Hard Times Ahead of Nigeria as Another Recession Looms Due to COVID-19
POLITICS DIGEST – Nigeria faces the possibility of sliding into a second recession as effect of the oil price war between Saudi Arabia and Russia as well as the global health pandemic caused by the Covid-19 virus.
Minister of Finance, Zainab Ahmed, had the weekend raised the alarm that Nigeria might go into another round of recession if the Coronavirus disease persists beyond the next six months.
Ahmed pointed out that the Federal and the State governments would struggle in terms of revenue, as long as the crude oil price is as low as $30 or below $30 per barrel.
Oil futures finished lower at the weekend, as a huge drop in global demand as a result of the spread of the COVID-19 pandemic sent prices down for a fifth straight week in a row.
West Texas Intermediate crude for May delivery CLK20, +1.53 per cent fell $1.09, or 4.8 per cent, to settle at $21.51 a barrel on the New York Mercantile Exchange, with prices for the front-month contract ending roughly 5 per cent lower for the week, according to FactSet data.
May Brent crude BRNK20, +0.68 per cent, the global benchmark, fell $1.41, or nearly 5.4 per cent, to $24.93 a barrel on ICE Futures Europe, for a weekly loss of 7.6 per cent.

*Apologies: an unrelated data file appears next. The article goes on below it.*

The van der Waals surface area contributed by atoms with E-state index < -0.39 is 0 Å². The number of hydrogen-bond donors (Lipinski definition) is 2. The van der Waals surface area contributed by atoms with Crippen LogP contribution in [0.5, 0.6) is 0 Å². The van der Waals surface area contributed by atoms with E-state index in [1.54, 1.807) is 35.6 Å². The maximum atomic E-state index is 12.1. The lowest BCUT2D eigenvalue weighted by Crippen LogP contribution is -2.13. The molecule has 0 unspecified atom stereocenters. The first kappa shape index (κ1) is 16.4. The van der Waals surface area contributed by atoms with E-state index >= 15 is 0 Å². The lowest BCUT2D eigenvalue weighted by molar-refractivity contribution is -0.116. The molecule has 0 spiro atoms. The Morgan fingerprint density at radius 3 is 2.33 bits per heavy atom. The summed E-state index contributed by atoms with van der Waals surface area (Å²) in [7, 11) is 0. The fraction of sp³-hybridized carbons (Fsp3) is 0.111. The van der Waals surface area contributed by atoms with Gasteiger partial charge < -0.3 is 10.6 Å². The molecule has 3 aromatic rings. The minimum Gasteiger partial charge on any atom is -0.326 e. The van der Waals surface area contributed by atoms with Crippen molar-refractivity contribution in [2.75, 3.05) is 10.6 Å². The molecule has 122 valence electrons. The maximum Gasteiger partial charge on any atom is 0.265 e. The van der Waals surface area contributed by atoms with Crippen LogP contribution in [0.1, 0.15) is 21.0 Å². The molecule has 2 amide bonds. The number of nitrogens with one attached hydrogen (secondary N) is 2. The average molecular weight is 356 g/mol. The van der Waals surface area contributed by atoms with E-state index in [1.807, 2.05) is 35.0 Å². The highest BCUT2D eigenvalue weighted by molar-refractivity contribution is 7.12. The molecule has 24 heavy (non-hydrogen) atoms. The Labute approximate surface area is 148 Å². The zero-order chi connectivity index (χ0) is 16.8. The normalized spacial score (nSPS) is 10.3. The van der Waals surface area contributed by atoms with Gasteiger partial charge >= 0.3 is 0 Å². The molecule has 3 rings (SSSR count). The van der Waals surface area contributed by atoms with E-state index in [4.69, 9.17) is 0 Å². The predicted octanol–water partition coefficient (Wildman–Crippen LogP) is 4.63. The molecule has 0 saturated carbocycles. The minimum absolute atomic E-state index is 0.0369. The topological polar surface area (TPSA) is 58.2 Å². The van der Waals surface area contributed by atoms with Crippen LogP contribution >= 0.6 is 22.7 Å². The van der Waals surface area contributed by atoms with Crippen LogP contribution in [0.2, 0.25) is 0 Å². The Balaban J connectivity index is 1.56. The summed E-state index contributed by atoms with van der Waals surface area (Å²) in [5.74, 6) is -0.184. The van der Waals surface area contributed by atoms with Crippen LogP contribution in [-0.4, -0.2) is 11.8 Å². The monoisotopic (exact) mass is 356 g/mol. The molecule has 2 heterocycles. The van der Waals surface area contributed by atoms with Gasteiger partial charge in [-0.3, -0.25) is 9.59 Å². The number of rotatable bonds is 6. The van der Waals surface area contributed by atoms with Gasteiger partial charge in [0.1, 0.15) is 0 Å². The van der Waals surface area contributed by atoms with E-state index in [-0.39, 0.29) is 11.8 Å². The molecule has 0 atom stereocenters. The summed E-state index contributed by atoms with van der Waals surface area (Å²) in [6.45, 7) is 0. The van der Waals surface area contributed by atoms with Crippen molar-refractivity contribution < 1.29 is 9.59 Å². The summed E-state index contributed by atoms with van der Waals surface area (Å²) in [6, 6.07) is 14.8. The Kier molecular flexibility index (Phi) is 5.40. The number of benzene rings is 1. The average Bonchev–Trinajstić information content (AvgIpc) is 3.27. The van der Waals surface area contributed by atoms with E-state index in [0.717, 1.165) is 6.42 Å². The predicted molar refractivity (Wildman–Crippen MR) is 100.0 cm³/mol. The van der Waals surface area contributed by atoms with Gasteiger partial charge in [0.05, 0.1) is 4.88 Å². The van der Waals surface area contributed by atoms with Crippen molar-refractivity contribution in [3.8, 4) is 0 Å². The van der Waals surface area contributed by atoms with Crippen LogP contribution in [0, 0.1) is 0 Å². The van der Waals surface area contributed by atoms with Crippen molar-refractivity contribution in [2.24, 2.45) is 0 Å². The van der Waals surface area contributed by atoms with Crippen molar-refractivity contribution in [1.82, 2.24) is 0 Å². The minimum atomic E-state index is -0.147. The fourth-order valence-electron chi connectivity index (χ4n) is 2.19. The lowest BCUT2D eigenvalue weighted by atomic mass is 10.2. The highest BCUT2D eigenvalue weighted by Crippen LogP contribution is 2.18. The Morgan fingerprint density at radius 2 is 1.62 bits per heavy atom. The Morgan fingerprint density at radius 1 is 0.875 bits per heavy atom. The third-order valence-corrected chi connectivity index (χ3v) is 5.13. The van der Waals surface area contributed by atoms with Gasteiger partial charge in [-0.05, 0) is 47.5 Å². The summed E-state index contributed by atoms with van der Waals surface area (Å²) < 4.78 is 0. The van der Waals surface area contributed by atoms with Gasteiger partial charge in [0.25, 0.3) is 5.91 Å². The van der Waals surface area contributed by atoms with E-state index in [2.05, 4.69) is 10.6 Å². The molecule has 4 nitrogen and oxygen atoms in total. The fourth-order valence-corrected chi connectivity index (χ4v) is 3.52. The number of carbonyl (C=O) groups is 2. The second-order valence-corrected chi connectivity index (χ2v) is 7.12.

A report by Renaissance Capital (Rencap) singled out Nigeria and Angola, two of Africa’s largest oil producers as two possible economies that may face recession by the end of 2020 following the global crisis.
According to Rencap, the collapse in oil prices could be devastating for Nigeria because oil accounts for 90 per cent export revenue and 60 per cent of the federal government’s revenue.
This is exacerbated by the global demand shock caused by COVID-19, which largely explains why Nigeria is sitting on 30 or more unsold April-loading cargoes of crude oil.
Apart from a likely recession, the fall in oil prices is also likely to trigger multiple devaluations for the economy. Just recently the CBN devalued the currency from N307 to N360 while BDC exchange rate went from N360/$1 to N380/$1. The analysts predicted there will be more devaluations and that the exchange rate could fall further to N450/$1.